Darts and laurels (11-5-11)

Published 12:00 am Friday, November 4, 2011

Laurels to the successful fundraising campaign that will preserve the Governorís School for at least another summer. The highly regarded program for intellectually gifted high school juniors and seniors had been in jeopardy after state legislators eliminated its annual appropriation as part of state belt-tightening. So far, the N.C. Governorís School Foundation has raised upwards of $520,000 to support the program, with hopes of surpassing $1 million. The response to the fundraising campaign is strong evidence of how highly alumni and other donors value the summer school. The two-campus program may still have to be downsized or shortened from six weeks, but supporters are optimistic the reprieve will allow time to look for a more permanent funding solution for the school, which was established under Gov. Terry Sanford in 1963.

Dart to a steep increase in fatal overdoses of prescription painkillers. The number of such deaths has nearly quadrupled in a decade, accounting for 14,800 fatalities in 2008, federal health officials reported this week. Deaths from painkillers now exceed those from cocaine and heroin overdoses combined. The reason for the increase is no mystery: The quantity of powerful prescription painkillers being sold has soared, also quadrupling in the same time period. Health experts say much of the problem stems from ěpill millsî that dispense medications without conducting medical exams and from patients who obtain multiple prescriptions by visiting several different doctors. Bringing the numbers down will be a challenge, but part of the solution lies in better drug-monitoring programs that have been implemented in North Carolina and many other states.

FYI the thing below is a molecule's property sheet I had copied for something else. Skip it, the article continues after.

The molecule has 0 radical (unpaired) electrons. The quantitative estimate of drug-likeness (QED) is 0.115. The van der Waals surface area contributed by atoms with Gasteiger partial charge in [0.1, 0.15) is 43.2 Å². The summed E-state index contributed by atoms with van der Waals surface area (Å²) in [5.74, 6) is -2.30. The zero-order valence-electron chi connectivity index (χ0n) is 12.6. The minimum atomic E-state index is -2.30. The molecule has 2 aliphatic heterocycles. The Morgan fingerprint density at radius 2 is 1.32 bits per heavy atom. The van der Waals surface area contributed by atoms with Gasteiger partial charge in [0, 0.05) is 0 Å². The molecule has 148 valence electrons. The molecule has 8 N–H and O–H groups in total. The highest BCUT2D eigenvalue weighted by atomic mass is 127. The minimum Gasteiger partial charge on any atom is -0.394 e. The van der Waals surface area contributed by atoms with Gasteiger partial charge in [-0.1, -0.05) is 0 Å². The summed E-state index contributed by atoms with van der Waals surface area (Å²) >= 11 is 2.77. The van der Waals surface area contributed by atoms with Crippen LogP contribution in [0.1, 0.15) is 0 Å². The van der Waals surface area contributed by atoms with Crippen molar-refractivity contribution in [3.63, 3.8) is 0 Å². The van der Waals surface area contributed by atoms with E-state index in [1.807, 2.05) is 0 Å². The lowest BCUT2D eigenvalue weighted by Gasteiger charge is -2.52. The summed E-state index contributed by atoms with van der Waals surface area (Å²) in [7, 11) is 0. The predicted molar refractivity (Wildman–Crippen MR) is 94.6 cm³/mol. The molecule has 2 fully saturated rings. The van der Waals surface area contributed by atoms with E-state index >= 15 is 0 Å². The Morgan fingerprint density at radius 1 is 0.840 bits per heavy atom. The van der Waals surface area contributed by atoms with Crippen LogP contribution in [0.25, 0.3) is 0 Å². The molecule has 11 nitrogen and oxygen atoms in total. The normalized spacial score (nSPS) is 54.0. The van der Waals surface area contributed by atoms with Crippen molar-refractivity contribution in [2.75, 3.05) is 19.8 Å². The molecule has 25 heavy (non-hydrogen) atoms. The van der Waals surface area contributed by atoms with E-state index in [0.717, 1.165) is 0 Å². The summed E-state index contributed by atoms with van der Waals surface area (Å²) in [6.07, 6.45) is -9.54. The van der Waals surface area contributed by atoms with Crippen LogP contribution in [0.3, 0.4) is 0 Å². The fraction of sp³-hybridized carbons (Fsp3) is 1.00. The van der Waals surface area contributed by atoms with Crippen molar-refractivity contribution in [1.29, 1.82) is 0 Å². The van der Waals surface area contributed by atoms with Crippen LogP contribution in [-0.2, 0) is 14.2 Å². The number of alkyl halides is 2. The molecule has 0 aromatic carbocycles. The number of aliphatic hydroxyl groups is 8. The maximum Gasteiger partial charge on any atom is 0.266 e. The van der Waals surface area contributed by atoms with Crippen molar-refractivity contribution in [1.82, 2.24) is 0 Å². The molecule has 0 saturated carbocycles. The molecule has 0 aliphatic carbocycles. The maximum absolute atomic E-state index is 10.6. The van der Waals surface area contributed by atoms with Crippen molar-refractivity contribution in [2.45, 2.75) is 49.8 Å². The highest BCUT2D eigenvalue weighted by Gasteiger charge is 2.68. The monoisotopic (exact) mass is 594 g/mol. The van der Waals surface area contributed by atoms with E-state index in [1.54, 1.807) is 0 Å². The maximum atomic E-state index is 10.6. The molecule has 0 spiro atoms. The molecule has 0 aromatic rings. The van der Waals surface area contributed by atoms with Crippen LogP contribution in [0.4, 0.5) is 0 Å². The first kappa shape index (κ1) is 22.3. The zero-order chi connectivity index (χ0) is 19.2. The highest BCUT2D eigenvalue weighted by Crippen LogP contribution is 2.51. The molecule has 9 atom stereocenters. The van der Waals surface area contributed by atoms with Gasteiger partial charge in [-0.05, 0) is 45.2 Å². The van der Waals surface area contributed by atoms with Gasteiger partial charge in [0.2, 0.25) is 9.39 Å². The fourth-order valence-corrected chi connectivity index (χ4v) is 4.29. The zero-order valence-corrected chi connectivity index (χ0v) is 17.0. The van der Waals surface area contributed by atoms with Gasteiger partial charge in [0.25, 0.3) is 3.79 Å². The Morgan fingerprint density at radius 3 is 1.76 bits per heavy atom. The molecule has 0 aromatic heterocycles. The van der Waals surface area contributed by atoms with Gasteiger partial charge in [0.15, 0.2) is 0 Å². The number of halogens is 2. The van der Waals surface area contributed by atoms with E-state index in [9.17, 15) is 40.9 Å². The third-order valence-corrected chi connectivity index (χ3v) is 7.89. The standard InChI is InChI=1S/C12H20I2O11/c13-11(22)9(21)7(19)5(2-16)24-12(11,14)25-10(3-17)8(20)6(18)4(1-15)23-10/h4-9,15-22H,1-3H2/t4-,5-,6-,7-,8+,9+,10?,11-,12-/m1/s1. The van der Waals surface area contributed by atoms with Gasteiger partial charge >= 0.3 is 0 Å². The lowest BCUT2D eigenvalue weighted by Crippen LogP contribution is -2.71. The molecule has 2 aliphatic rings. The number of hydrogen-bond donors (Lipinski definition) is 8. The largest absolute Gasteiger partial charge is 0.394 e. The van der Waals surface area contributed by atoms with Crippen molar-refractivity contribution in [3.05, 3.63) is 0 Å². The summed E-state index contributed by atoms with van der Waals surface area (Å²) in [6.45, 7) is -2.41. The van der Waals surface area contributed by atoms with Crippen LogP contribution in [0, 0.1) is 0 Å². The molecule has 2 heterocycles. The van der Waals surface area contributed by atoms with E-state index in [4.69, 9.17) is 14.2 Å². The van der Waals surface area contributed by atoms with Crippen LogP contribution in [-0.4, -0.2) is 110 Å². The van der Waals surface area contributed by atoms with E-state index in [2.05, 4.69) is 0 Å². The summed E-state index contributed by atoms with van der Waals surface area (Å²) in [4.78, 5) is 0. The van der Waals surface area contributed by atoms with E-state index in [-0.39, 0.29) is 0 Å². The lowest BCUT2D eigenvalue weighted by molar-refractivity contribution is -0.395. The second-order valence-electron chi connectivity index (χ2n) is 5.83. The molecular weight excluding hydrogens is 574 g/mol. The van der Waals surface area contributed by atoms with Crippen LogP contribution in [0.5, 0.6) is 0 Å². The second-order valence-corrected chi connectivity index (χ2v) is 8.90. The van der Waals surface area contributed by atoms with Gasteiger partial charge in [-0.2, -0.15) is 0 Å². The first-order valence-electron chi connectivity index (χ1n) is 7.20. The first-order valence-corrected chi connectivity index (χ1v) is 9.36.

Laurels to another decline in North Carolinaís infant mortality rate, which is now at a record low. Health officials attribute the drop to investments in programs that emphasize the importance of healthy births, including prenatal nutrition, breastfeeding and safe sleeping. With seven infant deaths for every 1,000 live births, North Carolina is now near the national average of 6.8 deaths per 1,000 births. However, some child advocates warn that future numbers may not be as encouraging because of budget cuts, including elimination of the Health and Wellness Trust Fund.

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